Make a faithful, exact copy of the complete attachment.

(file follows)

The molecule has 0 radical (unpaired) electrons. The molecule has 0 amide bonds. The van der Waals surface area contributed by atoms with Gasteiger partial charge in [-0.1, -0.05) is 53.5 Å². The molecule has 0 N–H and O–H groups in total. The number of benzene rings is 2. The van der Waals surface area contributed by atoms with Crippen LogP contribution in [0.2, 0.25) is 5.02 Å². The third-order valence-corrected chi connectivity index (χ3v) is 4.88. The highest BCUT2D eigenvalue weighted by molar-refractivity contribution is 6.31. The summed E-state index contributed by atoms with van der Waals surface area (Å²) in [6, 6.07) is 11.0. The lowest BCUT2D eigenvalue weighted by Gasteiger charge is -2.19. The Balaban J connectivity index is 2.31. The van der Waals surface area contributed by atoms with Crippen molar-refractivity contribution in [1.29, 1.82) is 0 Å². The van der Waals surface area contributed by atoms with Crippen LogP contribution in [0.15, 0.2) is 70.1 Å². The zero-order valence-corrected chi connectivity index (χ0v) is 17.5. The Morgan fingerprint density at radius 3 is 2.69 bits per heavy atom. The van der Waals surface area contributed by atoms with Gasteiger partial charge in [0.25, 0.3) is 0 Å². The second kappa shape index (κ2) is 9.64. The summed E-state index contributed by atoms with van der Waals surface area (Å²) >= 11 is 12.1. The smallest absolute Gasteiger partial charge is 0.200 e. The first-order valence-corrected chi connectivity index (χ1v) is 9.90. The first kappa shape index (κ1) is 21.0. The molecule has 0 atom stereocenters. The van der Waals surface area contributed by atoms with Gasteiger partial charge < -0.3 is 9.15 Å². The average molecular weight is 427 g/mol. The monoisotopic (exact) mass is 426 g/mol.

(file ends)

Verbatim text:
The molecule has 0 radical (unpaired) electrons. The molecule has 0 amide bonds. The van der Waals surface area contributed by atoms with Gasteiger partial charge in [-0.1, -0.05) is 53.5 Å². The molecule has 0 N–H and O–H groups in total. The number of benzene rings is 2. The van der Waals surface area contributed by atoms with Crippen LogP contribution in [0.2, 0.25) is 5.02 Å². The third-order valence-corrected chi connectivity index (χ3v) is 4.88. The highest BCUT2D eigenvalue weighted by molar-refractivity contribution is 6.31. The summed E-state index contributed by atoms with van der Waals surface area (Å²) in [6, 6.07) is 11.0. The lowest BCUT2D eigenvalue weighted by Gasteiger charge is -2.19. The Balaban J connectivity index is 2.31. The van der Waals surface area contributed by atoms with Crippen molar-refractivity contribution in [1.29, 1.82) is 0 Å². The van der Waals surface area contributed by atoms with Crippen LogP contribution in [0.15, 0.2) is 70.1 Å². The zero-order valence-corrected chi connectivity index (χ0v) is 17.5. The Morgan fingerprint density at radius 3 is 2.69 bits per heavy atom. The van der Waals surface area contributed by atoms with Gasteiger partial charge in [0.25, 0.3) is 0 Å². The second kappa shape index (κ2) is 9.64. The summed E-state index contributed by atoms with van der Waals surface area (Å²) >= 11 is 12.1. The smallest absolute Gasteiger partial charge is 0.200 e. The first-order valence-corrected chi connectivity index (χ1v) is 9.90. The first kappa shape index (κ1) is 21.0. The molecule has 0 atom stereocenters. The van der Waals surface area contributed by atoms with Gasteiger partial charge < -0.3 is 9.15 Å². The average molecular weight is 427 g/mol. The monoisotopic (exact) mass is 426 g/mol.